- Let children out of the vehicle on the kerbside;
- Never call out from the opposite side of the road, as young children have poor peripheral vision and may not see approaching vehicles when they cross;
- If waiting for a child who is travelling by bus, wait on the same side of the road as the bus stop;
- Take extra time to look for children at intersections, on median strips and on kerbs;
- Avoid parking too close to a marked school crossing;
- Enter and exit driveways and alleys slowly and carefully particularly when reversing;
- Watch for children on and near the road in the morning and after school hours.
General Manager Road Safety Michael Cornish said it was vital that all road users adapt their behaviour to shorter daylight hours and weather conditions which could make roads more dangerous.
“Winter is a period when there is potential for an increase in road crashes, so we need to use more caution,” Mr Cornish said.
“It can take longer to stop a vehicle on slippery winter roads, so it’s important to keep enough space between you and the vehicle in front in case you need to stop suddenly. It may also be difficult to see other road users, including vulnerable pedestrians, cyclists, motorcyclists and gopher riders.”
MAC Winter Road Safety Reminders:
- Drive to the conditions and lower your speed when visibility is poor or roads are slippery
- Keep a safe distance between yourself and the vehicle in front – you may need to count more than 3 seconds in wintry conditions
- Turn on headlights when there is poor visibility, such as in wet or foggy conditions
- Drivers should carefully scan for pedestrians, cyclists, motorcyclists and gopher riders especially at crossings and intersections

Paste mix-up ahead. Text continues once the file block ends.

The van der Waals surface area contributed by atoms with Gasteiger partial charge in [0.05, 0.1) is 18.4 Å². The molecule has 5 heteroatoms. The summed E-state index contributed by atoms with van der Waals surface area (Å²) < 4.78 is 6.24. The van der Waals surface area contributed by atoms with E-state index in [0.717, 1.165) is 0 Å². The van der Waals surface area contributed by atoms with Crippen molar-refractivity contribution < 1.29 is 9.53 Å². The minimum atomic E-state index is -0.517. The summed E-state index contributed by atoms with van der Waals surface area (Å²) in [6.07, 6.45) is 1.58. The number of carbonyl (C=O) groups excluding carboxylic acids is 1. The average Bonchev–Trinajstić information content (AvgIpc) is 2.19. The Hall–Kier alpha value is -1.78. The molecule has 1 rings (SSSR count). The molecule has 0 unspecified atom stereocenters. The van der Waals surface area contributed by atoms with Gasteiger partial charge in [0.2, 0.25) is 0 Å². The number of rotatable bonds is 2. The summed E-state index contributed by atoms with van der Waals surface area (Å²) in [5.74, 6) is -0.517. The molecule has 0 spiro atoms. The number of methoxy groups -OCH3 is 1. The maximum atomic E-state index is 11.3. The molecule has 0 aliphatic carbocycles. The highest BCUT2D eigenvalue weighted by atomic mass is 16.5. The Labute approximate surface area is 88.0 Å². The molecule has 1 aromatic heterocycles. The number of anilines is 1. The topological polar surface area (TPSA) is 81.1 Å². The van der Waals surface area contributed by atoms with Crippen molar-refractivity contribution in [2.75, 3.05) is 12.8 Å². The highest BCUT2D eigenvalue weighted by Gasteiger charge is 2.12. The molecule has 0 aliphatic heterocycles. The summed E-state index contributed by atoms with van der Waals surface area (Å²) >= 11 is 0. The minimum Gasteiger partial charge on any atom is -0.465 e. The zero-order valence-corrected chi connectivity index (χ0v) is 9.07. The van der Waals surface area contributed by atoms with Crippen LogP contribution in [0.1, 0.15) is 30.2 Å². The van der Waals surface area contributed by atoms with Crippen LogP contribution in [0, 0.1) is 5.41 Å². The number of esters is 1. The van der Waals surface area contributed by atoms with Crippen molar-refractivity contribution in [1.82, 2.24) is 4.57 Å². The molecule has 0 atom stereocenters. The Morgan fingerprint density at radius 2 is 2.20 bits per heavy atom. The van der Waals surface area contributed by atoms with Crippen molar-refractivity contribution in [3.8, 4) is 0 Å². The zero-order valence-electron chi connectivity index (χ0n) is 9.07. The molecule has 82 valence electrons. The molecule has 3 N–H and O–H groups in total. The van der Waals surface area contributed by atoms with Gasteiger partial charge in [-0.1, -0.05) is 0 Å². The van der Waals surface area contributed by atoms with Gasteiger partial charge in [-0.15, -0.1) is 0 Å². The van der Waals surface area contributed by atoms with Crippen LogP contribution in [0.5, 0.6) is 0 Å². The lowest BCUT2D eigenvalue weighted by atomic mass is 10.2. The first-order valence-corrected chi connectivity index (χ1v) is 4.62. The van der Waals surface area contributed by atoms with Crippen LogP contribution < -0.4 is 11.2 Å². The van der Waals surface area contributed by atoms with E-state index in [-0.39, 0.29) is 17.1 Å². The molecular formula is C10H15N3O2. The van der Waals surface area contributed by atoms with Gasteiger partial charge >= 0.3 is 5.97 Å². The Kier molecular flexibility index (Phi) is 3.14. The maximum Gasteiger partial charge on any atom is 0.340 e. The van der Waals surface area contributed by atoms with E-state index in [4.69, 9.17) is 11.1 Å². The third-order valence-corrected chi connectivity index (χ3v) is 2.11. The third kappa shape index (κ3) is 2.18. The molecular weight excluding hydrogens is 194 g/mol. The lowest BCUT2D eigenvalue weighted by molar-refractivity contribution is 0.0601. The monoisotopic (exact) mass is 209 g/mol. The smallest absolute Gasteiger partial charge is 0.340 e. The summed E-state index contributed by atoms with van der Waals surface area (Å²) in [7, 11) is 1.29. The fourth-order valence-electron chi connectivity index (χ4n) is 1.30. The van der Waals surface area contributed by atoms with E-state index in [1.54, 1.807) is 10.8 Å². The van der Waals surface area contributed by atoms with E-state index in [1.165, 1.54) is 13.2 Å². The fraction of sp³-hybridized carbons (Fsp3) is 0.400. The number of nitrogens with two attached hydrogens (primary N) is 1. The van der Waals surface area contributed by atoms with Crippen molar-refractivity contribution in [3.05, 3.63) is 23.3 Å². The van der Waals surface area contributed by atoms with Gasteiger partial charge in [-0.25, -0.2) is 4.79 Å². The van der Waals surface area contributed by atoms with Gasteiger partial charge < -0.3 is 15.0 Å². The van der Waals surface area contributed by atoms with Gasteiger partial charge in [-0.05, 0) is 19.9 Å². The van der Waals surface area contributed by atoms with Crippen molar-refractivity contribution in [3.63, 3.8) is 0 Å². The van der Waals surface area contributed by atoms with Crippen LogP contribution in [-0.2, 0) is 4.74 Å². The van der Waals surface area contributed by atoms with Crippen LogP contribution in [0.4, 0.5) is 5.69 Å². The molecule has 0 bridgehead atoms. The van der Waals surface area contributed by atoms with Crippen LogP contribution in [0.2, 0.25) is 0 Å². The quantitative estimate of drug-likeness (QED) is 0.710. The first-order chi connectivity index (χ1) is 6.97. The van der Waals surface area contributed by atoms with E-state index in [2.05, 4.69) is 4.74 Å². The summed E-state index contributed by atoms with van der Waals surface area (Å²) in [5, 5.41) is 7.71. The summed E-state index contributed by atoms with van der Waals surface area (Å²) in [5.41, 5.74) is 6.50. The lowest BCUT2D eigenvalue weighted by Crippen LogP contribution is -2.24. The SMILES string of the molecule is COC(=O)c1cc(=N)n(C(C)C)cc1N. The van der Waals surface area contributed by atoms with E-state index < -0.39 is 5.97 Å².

- Check tyres treads, and vehicle lights and indicators to make sure all are working properly
“We would also encourage pedestrians, cyclists, motorcyclists and gopher riders to boost their visibility by wearing bright, reflective clothing,” Mr Cornish said.
“Bicycles should be fitted with flashing lights, front and rear, turned on day and night. Gopher riders should consider using lights and attaching a flag.”
If you live in the Anangu Pitjantjatjara Yankunytjatjara (APY) or Maralinga Tjarutja (MT) Lands, the On The Right Track team can help you get a licence.
What is a Standard Drink?
The billboards share messages about three key road safety issues in regional South Australia - speeding, drink driving and seatbelts.
MAC General Manager Road Safety Michael Cornish said 20 billboards would appear in regions including the South East, Yorke Peninsula, Mid North and Murraylands.
“This campaign is immensely important for South Australian road safety,” Mr Cornish said.
“Historically, most road crash fatalities occur in regional areas of the state, and most of those involve men.
“Last year 68 per cent of fatalities in SA occurred in rural areas - 73 of 108 deaths. In addition, 61 per cent of serious injury crashes last year occurred in rural areas.
“The Bromance campaign has been very well received since its launch in February.
“We’ve had feedback that the humorous script is grabbing attention and that people are adopting the phrases. The intention of the campaign was indeed to encourage regional residents to share road safety messages and the campaign catchphrases have provided people with the ability to do that.”
Along with the new billboards, MAC will distribute Bromance campaign coasters and posters throughout South Australian venues.
The TV campaign was filmed at Mallala using people from the town. The Keep the Bromance Alive commercial can be viewed on the MAC website here http://mac.sa.gov.au/campaigns/country-driving
Driving is a risky and complex task and something that many South Australians do every day. We take all sorts of measures to stay safe on the road, and one of those can be carrying a first aid kit in your car.
A first aid kit can help you to provide some immediate treatment or care following a road crash until emergency services arrive.
There are many different types of first aid kits on the market, including kits made specifically for storage in vehicles. Whichever kit you choose, make sure it’s readily accessible and adequately stocked.
The Motor Accident Commission (MAC) encourages all motorists to drive carefully and follow the road rules - and you can go the extra mile with your safety, by storing a first aid kit in your car.
First aid kits - St John Ambulance - http://www.stjohnsa.com.au/
Volunteering – SA Ambulance Service http://www.saambulance.com.au/
MAC Rescue Helicopter http://mac.sa.gov.au/mac-rescue-helicopter